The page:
When most people think of Bob Marley they think of the famous musician from the 1900’s. However, he was also a revolutionist who touched many people with his ways of thinking that were reflected in his music. Bob was born in Jamaica on February 6, 1945. He grew up in the small town of St. Ann Perish. His father was a white naval captain who was almost 60 when Bob was born. His mother was a girl of the age 19 from the village he was born in. Bob Marley’s love for music was established when he was young. His close friend Bunny was the one who inspired Bob to learn how to play guitar. Bob and his friends would play songs in the streets using homemade instruments. Their desire to create music was so strong they would make guitars from bamboo using old electric wires as the strings.
A local music producer heard Bob singing in the streets and asked him to come in and record a few songs. After going to the studio and recording songs, his first song was produced when he was only 16. From there he joined his friends and together they created Bob Marley and the Wailing Wailers. Their first single “Simmer Down” soared to the top of the Jamaican charts in 1964. The group was struggling financially and took a break as Bob traveled to America to see his Mother. Before leaving, he married Rita Anderson. Rita Anderson Marley was a Cuban-born Jamaican singer, activist and revolutionist. She supported Bob throughout his life and his music. She even sings in many of Marley’s songs such as “Three little birds”, “Bend down low” and “Positive vibration”.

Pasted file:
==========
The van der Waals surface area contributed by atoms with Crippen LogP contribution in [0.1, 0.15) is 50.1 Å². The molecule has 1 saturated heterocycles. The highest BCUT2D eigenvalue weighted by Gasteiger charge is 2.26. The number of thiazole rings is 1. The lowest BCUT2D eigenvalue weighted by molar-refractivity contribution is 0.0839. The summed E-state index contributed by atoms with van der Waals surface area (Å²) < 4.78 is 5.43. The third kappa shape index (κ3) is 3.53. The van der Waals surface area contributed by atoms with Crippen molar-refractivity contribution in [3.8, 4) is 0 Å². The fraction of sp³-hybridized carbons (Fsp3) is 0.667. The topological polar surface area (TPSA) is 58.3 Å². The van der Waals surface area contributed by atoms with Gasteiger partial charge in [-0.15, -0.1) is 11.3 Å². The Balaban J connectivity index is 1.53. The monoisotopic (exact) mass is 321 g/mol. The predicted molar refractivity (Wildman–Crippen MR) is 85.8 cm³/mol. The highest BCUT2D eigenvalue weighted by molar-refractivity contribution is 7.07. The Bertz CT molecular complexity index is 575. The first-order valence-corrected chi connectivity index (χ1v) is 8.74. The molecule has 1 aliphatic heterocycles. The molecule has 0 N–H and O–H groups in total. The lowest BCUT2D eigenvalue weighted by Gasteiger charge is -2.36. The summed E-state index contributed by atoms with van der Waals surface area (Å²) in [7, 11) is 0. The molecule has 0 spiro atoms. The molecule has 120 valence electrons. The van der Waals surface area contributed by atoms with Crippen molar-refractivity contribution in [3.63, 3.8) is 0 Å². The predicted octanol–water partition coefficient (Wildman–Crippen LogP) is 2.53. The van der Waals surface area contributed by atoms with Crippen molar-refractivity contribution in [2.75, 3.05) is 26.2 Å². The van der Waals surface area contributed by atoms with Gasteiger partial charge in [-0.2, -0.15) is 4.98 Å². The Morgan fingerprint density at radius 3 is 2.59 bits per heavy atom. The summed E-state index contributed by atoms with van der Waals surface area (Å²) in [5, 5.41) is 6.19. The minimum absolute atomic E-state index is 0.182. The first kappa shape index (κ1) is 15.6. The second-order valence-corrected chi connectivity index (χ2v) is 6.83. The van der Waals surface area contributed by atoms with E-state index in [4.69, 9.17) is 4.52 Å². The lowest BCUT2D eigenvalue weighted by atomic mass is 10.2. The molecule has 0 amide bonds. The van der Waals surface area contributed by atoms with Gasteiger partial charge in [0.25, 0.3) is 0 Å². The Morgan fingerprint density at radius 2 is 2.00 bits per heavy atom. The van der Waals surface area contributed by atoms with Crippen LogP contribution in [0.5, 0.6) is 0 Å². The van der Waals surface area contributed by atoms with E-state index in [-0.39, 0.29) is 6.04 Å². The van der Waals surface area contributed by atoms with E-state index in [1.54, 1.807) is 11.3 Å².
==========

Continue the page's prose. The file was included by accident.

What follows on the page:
After visiting his mom in the U.S, he returned to Jamaica to find that a revolutionary movement was going on. The revolution started in the 1930’s but caught Bobs attention then because he was exploring political and spiritual aspects of himself. He became a Rastafarian. Rastafarians have a specific style that they should follow. This includes colorful clothing especially wearing the traditional colors red, green and yellow. They also have specific ways to live their life. They believe in wearing dreadlocks, smoking cannabis, the rejection of western medicine and a diet that excludes pork, milk and shellfish. Bobs signature look is long dreadlocks. In the documentary “Marley” he quotes that dread locks are a part of who he is and his identity. He also believed in the smoking of cannabis. When bob became more popular, there were suspicions that he smoked a pound of cannabis a day. In his documentary, Rita, his wife, tells a story about how the cops would follow them everywhere and search their bags and bus. They would even use dogs to try to find cannabis with their belongings. However, they never found anything and after a solid month of searching, they gave up never to brother Bob and his group again.